Joe Szekeres, Chief Toronto Critic
Stratford, ON - Rumour buzzed about Stratford that Sir Elton John was to have been in town for the opening of ‘Billy Elliott’. He wasn’t present, but what an exhilarating feeling instead in seeing a young performer’s talent soar past the roof of the Festival Theatre. Look out, world, there is Nolen Dubuc who is on his way in becoming a Canadian performer to hit the stages of North America and the world.
The young Dubuc appeared humbled at his opening night curtain call but was quick in pulling the entire company back together again for their ensemble bow. True professionalism all the way.
Based on the 2000 film which dramatized the 1984-85 British miners’ strike in which 142,000 workers lost over 26,000,000 days of work. There were many violent confrontations which lead to five people dying, 123 injured and 11, 291 arrested. The British coal mine industry collapsed. Before the strike there were 174 working mines and by 2009 only 6.
Amidst the turmoil in Britain is the story of eleven-year-old Billy (Dubuc), a working-class lad who wants to dance ballet after wandering into a class. Billy’s widowed father, Jackie (a gut-wrenching performance by Dan Chameroy), his older brother and bully, Tony (Scott Beaudin), and dotty grandmother (a feisty Marion Adler in her ‘Grandma’s Song’) whose grip on reality is fading, all live in the same house. Tensions on account of the strike are mounting, and the fact Billy only wants to dance does nothing to calm the family’s concern about the future.
There are three people on Billy’s side - his best friend, Michael (a gutsy, true to life Emerson Gamble), and his teacher, Mrs. Wilkinson (a brash, sexy and fiery Blythe Wilson) who believe in the young Billy’s talent and promise. The third individual is Billy’s deceased mother (Vanessa Sears) who drew a tear from my eye at each of her appearances. A mother’s love is unconditional no matter what, and the looks of love and pride she exhibits towards her son are poignantly staged.
Donna Feore holds a great deal of compassion for the young lad in this story. She states in her Director’s Notes that “dance takes everything you’ve got and spits you out without remorse…but dance chooses us. It’s hard to explain the joyful pain, the euphoria…the rigour and discipline that [dance] demands inform everything I do…Billy has a gift and it will shine like a diamond in the coal dust.”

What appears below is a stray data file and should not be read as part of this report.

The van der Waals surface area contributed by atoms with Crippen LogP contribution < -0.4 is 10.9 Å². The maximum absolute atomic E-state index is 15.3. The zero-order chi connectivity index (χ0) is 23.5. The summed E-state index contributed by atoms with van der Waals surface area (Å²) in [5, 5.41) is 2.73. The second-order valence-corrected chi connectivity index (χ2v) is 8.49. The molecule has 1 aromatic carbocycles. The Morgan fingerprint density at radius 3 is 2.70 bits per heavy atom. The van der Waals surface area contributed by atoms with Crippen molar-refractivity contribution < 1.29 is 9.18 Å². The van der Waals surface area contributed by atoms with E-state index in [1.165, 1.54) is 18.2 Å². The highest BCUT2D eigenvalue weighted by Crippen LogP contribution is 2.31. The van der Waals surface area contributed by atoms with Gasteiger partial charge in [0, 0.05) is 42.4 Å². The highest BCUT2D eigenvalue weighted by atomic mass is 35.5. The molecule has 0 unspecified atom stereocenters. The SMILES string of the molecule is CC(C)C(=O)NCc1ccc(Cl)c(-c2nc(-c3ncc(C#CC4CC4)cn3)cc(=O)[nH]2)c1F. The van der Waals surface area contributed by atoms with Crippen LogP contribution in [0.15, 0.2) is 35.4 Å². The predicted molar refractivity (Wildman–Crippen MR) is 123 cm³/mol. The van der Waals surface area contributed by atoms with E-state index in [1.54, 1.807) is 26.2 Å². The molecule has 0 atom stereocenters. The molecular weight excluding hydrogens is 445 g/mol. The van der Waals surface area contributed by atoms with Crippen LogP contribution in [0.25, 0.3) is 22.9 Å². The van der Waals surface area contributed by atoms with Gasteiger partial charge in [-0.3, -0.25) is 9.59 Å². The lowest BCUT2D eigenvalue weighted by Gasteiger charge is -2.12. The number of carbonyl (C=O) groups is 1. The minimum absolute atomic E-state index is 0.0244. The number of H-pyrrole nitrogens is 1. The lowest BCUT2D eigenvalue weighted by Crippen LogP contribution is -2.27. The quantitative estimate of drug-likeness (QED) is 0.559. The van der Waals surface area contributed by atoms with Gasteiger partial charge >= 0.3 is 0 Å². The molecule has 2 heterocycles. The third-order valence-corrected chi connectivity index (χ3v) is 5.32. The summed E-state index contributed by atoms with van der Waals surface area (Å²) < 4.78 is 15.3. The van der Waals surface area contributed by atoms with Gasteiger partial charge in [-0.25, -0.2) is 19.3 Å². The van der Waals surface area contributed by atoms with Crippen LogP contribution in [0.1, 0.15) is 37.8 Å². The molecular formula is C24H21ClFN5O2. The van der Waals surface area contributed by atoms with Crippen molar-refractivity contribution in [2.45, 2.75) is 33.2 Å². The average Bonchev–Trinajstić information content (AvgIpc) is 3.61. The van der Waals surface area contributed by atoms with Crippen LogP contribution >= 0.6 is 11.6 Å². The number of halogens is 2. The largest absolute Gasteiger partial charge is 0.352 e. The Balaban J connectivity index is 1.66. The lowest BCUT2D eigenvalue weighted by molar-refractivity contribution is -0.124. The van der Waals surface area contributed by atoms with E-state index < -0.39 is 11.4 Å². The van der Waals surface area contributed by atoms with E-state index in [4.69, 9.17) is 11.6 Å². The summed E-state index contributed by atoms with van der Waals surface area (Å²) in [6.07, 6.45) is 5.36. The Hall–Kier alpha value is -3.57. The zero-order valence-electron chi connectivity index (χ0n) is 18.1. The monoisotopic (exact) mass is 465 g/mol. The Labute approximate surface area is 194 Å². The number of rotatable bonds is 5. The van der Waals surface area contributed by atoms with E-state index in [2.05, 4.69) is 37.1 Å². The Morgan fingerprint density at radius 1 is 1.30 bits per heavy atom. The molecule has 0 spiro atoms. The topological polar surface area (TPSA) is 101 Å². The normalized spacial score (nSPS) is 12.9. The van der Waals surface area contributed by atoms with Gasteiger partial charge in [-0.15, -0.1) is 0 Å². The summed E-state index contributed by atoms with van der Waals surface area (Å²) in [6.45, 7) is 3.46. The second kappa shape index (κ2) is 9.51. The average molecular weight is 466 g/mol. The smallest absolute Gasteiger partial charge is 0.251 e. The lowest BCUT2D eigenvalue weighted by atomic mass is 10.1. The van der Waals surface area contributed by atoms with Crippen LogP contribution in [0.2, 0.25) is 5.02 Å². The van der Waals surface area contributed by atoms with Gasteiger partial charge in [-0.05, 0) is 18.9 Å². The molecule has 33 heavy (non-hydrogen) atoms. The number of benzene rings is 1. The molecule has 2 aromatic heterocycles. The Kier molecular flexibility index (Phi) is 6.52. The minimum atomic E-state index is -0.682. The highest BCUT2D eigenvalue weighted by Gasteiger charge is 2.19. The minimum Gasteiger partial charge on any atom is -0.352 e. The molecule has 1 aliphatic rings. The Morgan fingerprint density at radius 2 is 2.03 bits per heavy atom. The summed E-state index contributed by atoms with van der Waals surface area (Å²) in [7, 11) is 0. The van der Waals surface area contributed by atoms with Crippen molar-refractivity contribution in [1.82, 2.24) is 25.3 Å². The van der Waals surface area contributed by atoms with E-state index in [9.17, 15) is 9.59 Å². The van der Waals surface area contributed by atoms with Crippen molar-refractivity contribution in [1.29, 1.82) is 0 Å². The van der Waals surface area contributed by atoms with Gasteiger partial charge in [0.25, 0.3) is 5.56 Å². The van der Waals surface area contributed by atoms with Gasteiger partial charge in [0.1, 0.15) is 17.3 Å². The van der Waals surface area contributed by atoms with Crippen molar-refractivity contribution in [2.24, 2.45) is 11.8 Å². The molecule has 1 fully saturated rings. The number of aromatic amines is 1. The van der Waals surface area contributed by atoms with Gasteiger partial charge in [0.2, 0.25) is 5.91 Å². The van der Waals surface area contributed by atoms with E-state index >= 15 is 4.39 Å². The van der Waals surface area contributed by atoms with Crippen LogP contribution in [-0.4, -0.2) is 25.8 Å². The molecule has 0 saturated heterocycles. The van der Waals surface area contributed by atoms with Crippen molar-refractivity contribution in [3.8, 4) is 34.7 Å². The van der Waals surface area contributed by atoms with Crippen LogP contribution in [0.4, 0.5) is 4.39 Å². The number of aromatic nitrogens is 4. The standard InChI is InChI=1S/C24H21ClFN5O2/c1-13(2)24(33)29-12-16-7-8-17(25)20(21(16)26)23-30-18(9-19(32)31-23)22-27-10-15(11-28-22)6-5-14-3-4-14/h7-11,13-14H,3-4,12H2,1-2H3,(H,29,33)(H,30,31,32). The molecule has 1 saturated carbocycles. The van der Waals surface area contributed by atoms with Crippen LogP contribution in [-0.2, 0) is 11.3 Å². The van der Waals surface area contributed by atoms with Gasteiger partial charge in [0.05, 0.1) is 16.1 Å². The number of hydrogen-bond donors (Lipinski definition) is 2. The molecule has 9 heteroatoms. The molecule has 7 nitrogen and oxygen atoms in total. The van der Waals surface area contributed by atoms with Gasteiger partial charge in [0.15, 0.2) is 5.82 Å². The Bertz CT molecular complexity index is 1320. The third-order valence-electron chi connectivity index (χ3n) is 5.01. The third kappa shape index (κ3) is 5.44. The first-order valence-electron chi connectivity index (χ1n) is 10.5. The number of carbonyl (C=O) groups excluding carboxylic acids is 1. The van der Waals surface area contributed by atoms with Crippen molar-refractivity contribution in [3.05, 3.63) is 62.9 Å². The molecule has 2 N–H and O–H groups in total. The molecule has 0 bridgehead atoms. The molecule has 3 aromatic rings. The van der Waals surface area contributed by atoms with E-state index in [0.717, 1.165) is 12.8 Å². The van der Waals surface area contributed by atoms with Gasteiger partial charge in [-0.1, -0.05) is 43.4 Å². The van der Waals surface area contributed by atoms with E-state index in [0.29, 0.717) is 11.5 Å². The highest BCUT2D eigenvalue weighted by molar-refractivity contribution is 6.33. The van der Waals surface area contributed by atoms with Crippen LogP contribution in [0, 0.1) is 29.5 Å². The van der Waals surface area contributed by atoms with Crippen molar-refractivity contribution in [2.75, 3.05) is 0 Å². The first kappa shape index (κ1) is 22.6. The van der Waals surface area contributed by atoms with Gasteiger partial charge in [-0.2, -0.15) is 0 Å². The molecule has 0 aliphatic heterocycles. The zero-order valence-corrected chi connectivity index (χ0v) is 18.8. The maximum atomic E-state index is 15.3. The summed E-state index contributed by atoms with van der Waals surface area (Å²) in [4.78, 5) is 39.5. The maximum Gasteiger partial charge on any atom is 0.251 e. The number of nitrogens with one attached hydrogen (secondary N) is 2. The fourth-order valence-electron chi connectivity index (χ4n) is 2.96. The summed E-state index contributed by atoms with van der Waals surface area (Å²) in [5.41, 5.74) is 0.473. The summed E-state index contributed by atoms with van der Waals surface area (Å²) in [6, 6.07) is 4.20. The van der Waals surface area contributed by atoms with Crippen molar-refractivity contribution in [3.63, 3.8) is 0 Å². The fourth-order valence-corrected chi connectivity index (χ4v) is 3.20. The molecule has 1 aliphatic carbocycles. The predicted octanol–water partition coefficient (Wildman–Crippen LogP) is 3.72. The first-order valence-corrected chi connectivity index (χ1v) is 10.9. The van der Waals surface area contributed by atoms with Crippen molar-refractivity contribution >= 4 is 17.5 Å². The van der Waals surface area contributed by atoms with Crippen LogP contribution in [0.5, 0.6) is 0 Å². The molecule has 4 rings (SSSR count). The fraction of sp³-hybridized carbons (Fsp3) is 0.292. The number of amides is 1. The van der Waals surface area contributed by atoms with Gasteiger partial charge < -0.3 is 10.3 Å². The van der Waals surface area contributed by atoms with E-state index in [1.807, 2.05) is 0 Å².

Under Mrs. Feore’s gift to us of keenly sharp direction, I was completely drawn into this gritty and harsh environment where I kept rooting for the young Billy and only wanted the best for him. Dubuc truly captured the essence of a young boy confused about what he should do and ought to do for the sake of his family. But he never allowed the cynicism surrounding him ever to destroy what he truly wanted to do.
There are some wonderfully staged moments that took my breath away. I was completely engrossed in watching the young Dubuc dance with Colton Curtis (the older Billy). So was the entire audience as there was complete silence. While the events leading to ‘Merry Christmas, Maggie Thatcher’ were amusing, the song itself brought us back to the grim reality of the time that these individuals have been out on strike for over a year. For me, Ms. Wilson captured the essence of truth as the at times, cantankerous yet heart of gold, Mrs. Wilkinson. As a retired schoolteacher, I remember with great fondness those moments where I would stay after school to give extra help to students, sometimes with a firm hand but always striving to show care. Ms. Wilson beautifully captures those moments with humour, wit, and great kindness.
Vocally, this opening night production blew the roof off the Festival Theatre. There were at least two moments where the applause went for as long as thirty-forty seconds and the actors held their positions while never breaking character. Some musical moments are worth a mention. The opening ‘The Stars Look Down’ provided a harshly effective opening number which set the mood for this gritty working town. ‘Solidarity’ also sparked a rousing celebration of the working-class individuals who would not back down from the demands they made to save their jobs. ‘Expressing Yourself’ where Billy and his friend try on women’s clothing is, at first, comical but its message of feeling comfortable in your own skin no matter what shined through brilliantly.
A slight quibble that bothered me was the fact the orchestra periodically drowned out many of the lyrics from the choral numbers. I am hoping this can be fixed for future performances.
‘Billy Elliott, The Musical’ continues at the Festival Theatre, 55 Queen Street, Stratford until November 3. For tickets, visit www.stratfordfestival.ca or call 1-800-567-1600.
Performance length approximately two hours and forty minutes with one 20-minute intermission.
Photo of Nolen Dubuc as Billy Elliott with Blythe Wilson (right) as Mrs. Wilkinson and some members of the ‘Billy Elliott’ company taken by Cylla von Tiedemann.
The Cast: Nolen Dubuc, Dan Chameroy, Blythe Wilson, Scott Beaudin, Emerson Gamble, Marion Adler, Vanessa Sears, Steve Ross, Matthew G. Brown, Mark Harapiak, Isabella Stuebing, Colton Curtis, Denise Oucharek, Marcus Nance, Chad McFadden Callum Thompson, Oliver Gamble, Evan Kearns, Wyatt Moss, Oliver Neudorf, Devon Michael Brown, Starr Domingue, Andre Morin, Emily Birrell, Zoe Brown, Lucy Chung, Cassidy Gristwood, Samantha Guzzo, Sydney Kearns, Carlee MacKenzie, Mila Tupy, Eric Abel, Gabriel Antonacci, Devon Michael Brown, Henry Firmston, Jordan Mah, Trevor Patt, Jason Sermonia, Gabi Epstein, Evangelia Kambites, Camilla Eanga-Selenge
Director and Choreographer: Donna Feore; Music Director: Franklin Brasz; Producer: David Auster; Set Designer: Michael Gianfrancesco; Costume Designer: Dana Osborne; Lighting Designer: Michael Walton; Projection Designer: Jamie Nesbitt; Sound Designer: Peter McBoyle.